By Rafia Zakaria
June 15, 2013
Just past the middle of February 1843, Karachi was tense. In Saddar, the market was quiet and the shops were shuttered. The Battle of Miani was being fought elsewhere between the Talpurs and the British, the old and the new. It was Hyderabad that was more important then, more coveted and better fortified.
In Karachi there was trepidation of a different sort. Here was not the immediate chaos of blood and battle, of bludgeoned bodies and blasting bayonets but rather the echoes of an uncertain discomfort found only in peripheral places. When Naom ul Hotchand, a merchant and a man of Karachi before it was a city, walked into its suspicious streets that February, he could sense its seething pulse.
The silence was owed to rumours of a counter attack against the British. There was a sizeable camp of British soldiers at Karachi and the rulers of Sindh, facing defeat at Miani had asked other allies for assistance. The air spoke of their arrival and the possibility of a surprise attack on the encampment at Karachi. The people of the city, the merchants, fisher-folk, the tradesmen and the craftsmen feared that they would be caught in the middle. They were packing to leave, to go as the panicked people of seaside cities often do, to wait by the sea, or on the boats and barges away from the shore and from the battle.
Naom ul Hotchand took matters into his own hands He was positively disposed to the British, having used the enmity between them and the long ruling Talpurs to his advantage in the past. When the Talpurs had tried to prevent the shopkeepers in Saddar Market from selling to the British, Hotchand had intervened. The shops had opened and the Sahibs and their wives had bought what they needed. He had earned some credit with the fair-skinned people he guessed would soon be ruling his land.
It was this credit of past favours that got him into the British camp. The natives were not allowed into the barracks then, their guile and wile not having endeared them too much to the white warriors mourning their lot at being stuck in Karachi. Nevertheless, Naom ul Hotchand requested that he be allowed in the audience of Captain Preedy, a man whose name he knew from his previous dealings. When he was finally admitted, when he finally spoke and when he finally revealed the possibility of an impending attack, he was taken seriously. Another British officer one more senior than Preedy arrived to bear the burden of the decision that had to be made. The two white men whispered together, the newcomer more unwilling than Preedy to trust a native. In the end, the conference on how to save Karachi was held in the bathroom of Captain Preedy’s quarters, the safest place in the city.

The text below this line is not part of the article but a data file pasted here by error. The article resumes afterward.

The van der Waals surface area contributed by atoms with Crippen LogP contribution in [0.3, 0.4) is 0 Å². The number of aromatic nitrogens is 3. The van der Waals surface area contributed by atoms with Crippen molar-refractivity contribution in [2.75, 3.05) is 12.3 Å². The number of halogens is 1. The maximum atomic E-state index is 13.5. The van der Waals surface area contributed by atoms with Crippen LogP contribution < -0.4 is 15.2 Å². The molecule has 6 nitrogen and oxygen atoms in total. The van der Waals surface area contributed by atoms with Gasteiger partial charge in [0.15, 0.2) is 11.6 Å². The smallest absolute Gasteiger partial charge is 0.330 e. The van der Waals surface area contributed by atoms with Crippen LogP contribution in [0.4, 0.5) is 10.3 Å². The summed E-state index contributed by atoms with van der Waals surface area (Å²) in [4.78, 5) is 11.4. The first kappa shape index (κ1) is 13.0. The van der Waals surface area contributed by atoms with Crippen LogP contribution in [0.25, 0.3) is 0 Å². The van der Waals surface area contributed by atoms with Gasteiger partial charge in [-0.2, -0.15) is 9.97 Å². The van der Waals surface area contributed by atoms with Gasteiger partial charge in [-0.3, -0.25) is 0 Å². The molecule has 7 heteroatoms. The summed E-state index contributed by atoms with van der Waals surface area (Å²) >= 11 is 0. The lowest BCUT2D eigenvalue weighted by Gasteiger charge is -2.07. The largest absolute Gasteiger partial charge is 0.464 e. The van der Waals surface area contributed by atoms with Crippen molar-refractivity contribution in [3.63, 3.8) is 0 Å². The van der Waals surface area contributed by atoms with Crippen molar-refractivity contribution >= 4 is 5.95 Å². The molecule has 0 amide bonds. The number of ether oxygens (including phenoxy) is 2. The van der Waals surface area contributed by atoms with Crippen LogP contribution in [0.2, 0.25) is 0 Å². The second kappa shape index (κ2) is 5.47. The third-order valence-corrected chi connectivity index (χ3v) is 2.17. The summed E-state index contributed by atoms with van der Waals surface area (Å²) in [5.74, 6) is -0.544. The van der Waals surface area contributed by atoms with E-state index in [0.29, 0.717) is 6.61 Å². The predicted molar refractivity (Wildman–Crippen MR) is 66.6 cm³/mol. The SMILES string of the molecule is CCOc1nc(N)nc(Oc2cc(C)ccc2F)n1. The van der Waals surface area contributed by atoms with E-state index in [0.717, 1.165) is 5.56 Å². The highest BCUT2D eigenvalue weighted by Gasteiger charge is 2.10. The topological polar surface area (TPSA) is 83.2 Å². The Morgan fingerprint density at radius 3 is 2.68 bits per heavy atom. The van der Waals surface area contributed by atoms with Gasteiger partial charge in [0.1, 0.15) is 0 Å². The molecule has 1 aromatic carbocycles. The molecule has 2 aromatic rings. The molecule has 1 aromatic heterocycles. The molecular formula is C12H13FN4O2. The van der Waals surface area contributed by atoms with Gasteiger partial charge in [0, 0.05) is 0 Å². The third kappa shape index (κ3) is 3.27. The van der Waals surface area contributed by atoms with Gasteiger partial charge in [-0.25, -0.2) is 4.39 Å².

With the exchange of this information, the surrender of Karachi was ultimately wrought in the bathroom of a British barrack. According to Naom ul Hotchand’s memoirs, the British soldiers simply walked to the marketplace, where the Talpur soldiers still manned the guard posts. When these straggling soldiers were confronted by the British, they simply surrendered. And so in February 1843, on an uneventful evening after a battle that took place somewhere else and an informant who made his case in a bathroom, Karachi became part of the British Empire.
The proclamation for annexation was hung in the bazaars and Naom ul Hotchand, a newly wrought hero was promised many things for his service to Empire. A man of Karachi had given up Karachi, and with his surrender, the people returned from their boats that were out to sea and their hideouts that were near the shore and the city went on until the next betrayal, the next agreement and the next set of rulers eager to wield their flags atop its roofs.
That was the first surrender of Karachi but its conundrums and circumstances would echo in tone and tenor of surrenders to come. Must the city stand for its own, pit one power against another, both distant and both uninterested, to manufacture the means for its own survival? Must the people of the city, forever living in the shadows of wars fought elsewhere, victories proclaimed by uninvolved others, revel in the cold, pragmatic opportunism that seems its lot?
One hundred and seventy years after that first surrender, Karachi’s people are stuck again somewhere between old rulers who don’t care and possible new ones who seem to care even less. In the blazing sidewalks of the city in the tired suburbs staked by this or that group, in the apartments whose builders did not consider fan-less, light-less, long hours, linger the questions of the first surrender. How must an ignored city learn to be noticed, how must an unloved city learn the mores of affection, how indeed must a city without a story, make for itself a history? The terms of the next surrender may consider these questions.
Rafia Zakaria is a columnist for DAWN. She is a writer and PhD candidate in Political Philosophy whose work and views have been featured in the New York Times, Dissent the Progressive, Guernica, and on Al Jazeera English, the BBC, and National Public Radio. She is the author of Silence in Karachi, forthcoming from Beacon Press.